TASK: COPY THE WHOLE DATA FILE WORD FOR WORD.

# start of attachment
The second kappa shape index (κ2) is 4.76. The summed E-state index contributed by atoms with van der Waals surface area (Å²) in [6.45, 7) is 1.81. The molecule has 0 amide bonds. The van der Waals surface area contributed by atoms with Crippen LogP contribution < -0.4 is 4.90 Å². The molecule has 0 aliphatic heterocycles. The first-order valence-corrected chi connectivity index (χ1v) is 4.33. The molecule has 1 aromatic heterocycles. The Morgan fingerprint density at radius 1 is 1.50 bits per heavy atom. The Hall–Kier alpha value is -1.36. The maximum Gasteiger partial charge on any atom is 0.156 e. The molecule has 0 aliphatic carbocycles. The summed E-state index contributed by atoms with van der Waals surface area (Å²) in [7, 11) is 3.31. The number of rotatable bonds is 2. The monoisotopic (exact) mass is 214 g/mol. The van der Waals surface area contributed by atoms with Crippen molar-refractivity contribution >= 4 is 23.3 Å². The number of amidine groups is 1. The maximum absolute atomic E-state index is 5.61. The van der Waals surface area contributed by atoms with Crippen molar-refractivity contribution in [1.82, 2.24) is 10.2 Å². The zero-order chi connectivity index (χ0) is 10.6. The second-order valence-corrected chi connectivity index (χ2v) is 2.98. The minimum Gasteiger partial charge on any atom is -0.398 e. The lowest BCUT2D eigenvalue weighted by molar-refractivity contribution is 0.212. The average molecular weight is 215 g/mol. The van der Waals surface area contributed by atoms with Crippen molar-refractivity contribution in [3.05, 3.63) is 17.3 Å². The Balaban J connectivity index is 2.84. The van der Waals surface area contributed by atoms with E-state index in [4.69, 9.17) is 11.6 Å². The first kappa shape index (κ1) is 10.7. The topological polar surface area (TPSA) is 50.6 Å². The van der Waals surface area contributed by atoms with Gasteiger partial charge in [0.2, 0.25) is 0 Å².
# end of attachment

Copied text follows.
The second kappa shape index (κ2) is 4.76. The summed E-state index contributed by atoms with van der Waals surface area (Å²) in [6.45, 7) is 1.81. The molecule has 0 amide bonds. The van der Waals surface area contributed by atoms with Crippen LogP contribution < -0.4 is 4.90 Å². The molecule has 0 aliphatic heterocycles. The first-order valence-corrected chi connectivity index (χ1v) is 4.33. The molecule has 1 aromatic heterocycles. The Morgan fingerprint density at radius 1 is 1.50 bits per heavy atom. The Hall–Kier alpha value is -1.36. The maximum Gasteiger partial charge on any atom is 0.156 e. The molecule has 0 aliphatic carbocycles. The summed E-state index contributed by atoms with van der Waals surface area (Å²) in [7, 11) is 3.31. The number of rotatable bonds is 2. The monoisotopic (exact) mass is 214 g/mol. The van der Waals surface area contributed by atoms with Crippen molar-refractivity contribution >= 4 is 23.3 Å². The number of amidine groups is 1. The maximum absolute atomic E-state index is 5.61. The van der Waals surface area contributed by atoms with Crippen molar-refractivity contribution in [1.82, 2.24) is 10.2 Å². The zero-order chi connectivity index (χ0) is 10.6. The second-order valence-corrected chi connectivity index (χ2v) is 2.98. The minimum Gasteiger partial charge on any atom is -0.398 e. The lowest BCUT2D eigenvalue weighted by molar-refractivity contribution is 0.212. The average molecular weight is 215 g/mol. The van der Waals surface area contributed by atoms with Crippen molar-refractivity contribution in [3.05, 3.63) is 17.3 Å². The Balaban J connectivity index is 2.84. The van der Waals surface area contributed by atoms with E-state index in [4.69, 9.17) is 11.6 Å². The first kappa shape index (κ1) is 10.7. The topological polar surface area (TPSA) is 50.6 Å². The van der Waals surface area contributed by atoms with Gasteiger partial charge in [0.2, 0.25) is 0 Å².